Saying goodbye to your beloved cat is a difficult and emotional experience. Concerns about your cat’s comfort and quality of life can weigh against feelings of sorrow, guilt, and the impending loss of a dear friend. It’s only natural that the euthanasia process is a distressing ordeal.
The doctors and staff of The Cat Doctor want to lessen your burden during this sad time. By helping you understand and prepare for the euthanasia process we hope to ease your concerns and make your cat’s journey a little bit easier. This handout will discuss the euthanasia process, present criteria that will help you make your decision, and suggest ways to help your cat have a dignified and peaceful passing. Along the way, should you have questions or doubts, we will always be there for you.
Literally, euthanasia means “good death.” Through euthanasia we can relieve your cat of pain and suffering. By administering an intravenous drug, essentially an overdose of an anesthetic, we stop the heart permanently and cause quick and painless death.
Grief is a normal reaction to losing a beloved cat. Our cats have a special way of nuzzling their way into our hearts and their loss can be every bit as painful as losing a family member or personal friend. Do not be surprised if you are physically and emotionally impacted for weeks or months after your cat is gone. If your burden seems heavy, we urge you to seek the support and counseling of family and friends, pet-loss support organizations, and health professionals. In the Links section of our website, www.catdoctorseattle.com/links, you will find web sites for pet-loss groups and hotlines that will assist you in this time of need.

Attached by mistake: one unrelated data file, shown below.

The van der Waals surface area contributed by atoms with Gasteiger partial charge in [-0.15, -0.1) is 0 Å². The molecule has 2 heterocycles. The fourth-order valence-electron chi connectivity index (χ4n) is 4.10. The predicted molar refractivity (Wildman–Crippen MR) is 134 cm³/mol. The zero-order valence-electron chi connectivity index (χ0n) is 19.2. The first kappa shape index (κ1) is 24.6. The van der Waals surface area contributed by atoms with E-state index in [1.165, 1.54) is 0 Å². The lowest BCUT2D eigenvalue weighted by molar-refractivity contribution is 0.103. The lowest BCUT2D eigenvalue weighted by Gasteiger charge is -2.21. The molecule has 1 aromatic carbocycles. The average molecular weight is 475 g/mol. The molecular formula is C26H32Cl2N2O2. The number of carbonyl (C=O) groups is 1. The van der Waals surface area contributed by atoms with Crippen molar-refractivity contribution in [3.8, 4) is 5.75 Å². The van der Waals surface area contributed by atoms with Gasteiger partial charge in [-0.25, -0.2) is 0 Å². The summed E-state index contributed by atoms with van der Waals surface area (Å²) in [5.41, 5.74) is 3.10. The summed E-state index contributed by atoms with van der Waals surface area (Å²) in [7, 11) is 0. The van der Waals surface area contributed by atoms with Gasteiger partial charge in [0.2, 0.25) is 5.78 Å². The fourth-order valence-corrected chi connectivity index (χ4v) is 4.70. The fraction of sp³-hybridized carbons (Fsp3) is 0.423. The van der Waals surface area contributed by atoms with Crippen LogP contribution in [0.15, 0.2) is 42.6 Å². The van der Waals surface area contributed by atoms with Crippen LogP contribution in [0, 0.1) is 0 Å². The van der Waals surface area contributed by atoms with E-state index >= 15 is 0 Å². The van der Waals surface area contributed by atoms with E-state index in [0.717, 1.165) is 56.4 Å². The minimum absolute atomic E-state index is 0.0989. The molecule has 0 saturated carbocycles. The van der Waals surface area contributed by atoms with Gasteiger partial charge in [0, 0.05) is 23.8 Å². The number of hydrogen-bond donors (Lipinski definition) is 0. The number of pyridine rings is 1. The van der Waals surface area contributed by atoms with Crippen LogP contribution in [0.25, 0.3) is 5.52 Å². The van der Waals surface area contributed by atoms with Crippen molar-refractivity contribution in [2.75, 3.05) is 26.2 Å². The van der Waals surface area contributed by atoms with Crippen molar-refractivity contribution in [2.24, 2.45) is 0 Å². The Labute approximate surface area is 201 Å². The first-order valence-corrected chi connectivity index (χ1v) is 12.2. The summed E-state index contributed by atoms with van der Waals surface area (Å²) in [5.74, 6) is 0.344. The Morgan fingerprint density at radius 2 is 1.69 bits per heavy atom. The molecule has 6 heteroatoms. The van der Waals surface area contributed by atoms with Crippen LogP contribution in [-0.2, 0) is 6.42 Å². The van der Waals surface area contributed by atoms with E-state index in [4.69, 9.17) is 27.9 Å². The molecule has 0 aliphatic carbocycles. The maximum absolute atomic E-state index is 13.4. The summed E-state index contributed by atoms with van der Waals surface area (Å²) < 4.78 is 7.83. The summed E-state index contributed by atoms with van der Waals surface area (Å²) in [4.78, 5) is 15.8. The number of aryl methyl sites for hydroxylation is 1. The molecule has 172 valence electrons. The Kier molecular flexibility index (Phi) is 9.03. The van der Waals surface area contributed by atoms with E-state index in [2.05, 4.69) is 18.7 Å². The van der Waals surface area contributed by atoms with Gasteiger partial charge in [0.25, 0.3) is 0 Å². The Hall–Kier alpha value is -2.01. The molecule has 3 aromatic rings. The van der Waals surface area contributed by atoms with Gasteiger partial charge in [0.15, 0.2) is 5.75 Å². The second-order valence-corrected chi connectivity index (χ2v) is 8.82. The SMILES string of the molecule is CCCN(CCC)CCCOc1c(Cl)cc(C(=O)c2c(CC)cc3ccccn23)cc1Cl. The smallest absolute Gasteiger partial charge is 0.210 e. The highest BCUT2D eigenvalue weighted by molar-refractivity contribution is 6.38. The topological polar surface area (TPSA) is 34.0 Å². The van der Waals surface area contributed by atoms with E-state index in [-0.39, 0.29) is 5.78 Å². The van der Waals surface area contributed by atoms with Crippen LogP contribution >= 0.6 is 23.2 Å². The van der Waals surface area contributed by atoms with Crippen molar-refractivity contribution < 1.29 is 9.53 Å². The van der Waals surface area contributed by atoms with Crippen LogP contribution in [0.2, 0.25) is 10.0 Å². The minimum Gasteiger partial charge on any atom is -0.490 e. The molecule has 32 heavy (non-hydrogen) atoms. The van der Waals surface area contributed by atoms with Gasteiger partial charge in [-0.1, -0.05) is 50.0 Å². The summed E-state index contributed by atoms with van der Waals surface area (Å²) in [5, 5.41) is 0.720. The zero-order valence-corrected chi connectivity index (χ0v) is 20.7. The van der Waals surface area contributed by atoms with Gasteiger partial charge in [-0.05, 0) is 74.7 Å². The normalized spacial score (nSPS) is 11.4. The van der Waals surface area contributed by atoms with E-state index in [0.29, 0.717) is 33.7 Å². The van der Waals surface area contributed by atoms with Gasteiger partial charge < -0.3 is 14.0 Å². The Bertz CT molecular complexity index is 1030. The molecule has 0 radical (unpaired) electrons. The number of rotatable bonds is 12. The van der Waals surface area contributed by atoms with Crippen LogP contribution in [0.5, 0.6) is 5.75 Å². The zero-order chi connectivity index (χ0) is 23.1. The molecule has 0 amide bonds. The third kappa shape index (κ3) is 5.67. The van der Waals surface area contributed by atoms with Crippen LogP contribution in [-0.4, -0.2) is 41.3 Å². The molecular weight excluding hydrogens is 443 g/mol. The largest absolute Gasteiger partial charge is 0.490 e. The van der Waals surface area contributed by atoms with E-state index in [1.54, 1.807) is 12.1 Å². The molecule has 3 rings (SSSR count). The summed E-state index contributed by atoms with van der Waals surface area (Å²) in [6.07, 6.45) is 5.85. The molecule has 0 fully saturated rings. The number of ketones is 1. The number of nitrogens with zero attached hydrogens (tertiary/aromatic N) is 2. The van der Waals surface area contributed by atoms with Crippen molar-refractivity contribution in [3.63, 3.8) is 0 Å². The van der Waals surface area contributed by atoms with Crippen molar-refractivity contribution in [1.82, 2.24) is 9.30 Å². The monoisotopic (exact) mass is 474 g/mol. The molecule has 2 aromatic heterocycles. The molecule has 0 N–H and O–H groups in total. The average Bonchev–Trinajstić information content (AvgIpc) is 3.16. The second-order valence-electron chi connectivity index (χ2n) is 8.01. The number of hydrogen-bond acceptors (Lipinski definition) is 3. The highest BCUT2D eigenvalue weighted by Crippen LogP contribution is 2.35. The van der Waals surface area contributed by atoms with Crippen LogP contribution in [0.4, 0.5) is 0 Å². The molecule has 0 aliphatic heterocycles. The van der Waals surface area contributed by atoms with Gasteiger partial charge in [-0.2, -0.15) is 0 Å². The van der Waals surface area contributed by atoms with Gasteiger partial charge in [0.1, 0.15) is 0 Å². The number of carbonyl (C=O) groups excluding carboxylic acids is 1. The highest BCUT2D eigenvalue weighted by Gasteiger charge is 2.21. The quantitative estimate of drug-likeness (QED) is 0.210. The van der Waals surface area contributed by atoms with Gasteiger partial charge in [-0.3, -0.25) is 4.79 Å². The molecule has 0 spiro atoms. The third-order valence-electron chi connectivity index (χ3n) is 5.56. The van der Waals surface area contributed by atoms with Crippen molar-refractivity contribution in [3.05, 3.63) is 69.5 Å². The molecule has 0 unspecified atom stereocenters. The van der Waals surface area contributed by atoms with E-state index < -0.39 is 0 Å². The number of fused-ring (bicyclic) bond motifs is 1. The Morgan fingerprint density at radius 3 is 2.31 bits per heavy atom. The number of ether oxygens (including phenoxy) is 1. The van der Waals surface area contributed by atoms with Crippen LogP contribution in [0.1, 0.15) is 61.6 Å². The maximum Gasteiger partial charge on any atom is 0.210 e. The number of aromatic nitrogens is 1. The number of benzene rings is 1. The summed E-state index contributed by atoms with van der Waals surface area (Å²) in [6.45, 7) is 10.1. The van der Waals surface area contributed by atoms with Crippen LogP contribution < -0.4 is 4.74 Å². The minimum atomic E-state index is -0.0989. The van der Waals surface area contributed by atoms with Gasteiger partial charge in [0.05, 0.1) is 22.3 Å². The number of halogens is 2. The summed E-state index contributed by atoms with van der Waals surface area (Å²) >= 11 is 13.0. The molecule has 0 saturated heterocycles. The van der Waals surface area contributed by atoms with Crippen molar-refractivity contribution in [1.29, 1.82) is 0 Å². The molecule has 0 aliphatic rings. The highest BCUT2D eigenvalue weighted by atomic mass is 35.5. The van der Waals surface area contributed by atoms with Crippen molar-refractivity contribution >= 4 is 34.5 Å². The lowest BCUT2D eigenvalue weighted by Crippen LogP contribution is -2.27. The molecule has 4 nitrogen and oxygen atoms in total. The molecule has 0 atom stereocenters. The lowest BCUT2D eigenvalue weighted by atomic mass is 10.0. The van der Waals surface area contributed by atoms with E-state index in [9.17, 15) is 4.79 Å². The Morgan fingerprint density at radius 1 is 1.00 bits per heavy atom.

There is no right or wrong answer to choosing the proper time for euthanasia. Euthanasia involves a very personal decision influenced by the compassion you feel for your cat and impacted by circumstances in your own life. Factors that weigh on your decision might include concerns about pain and suffering and quality of life, financial and time constraints, and other stresses or pressures in your life that that interfere with caring for your cat.
Your primary concern may be your cat’s quality of life. Most of us agree that quality living means a daily routine without serious pain and suffering. You may sense that your cat is not living the life he or she is meant to live.
Evaluating quality of life and whether your cat is feeling serious pain and suffering can be difficult and arbitrary. Two basic observations, appetite and responsiveness, are important indicators of how your cat is feeling near the end of his or her life. If your cat’s appetite is greatly reduced or absent, there may be suffering. Responsiveness can be assessed in many ways. Is your cat interacting with you in the usual way, such as responding to your petting and talking? Is kitty following daily routines, grooming, and showing some signs of activity? Is your cat sleeping in the usual places or mostly hiding? If appetite and responsiveness are lacking and your cat’s bad days outnumber the good days, then quality of life may be poor.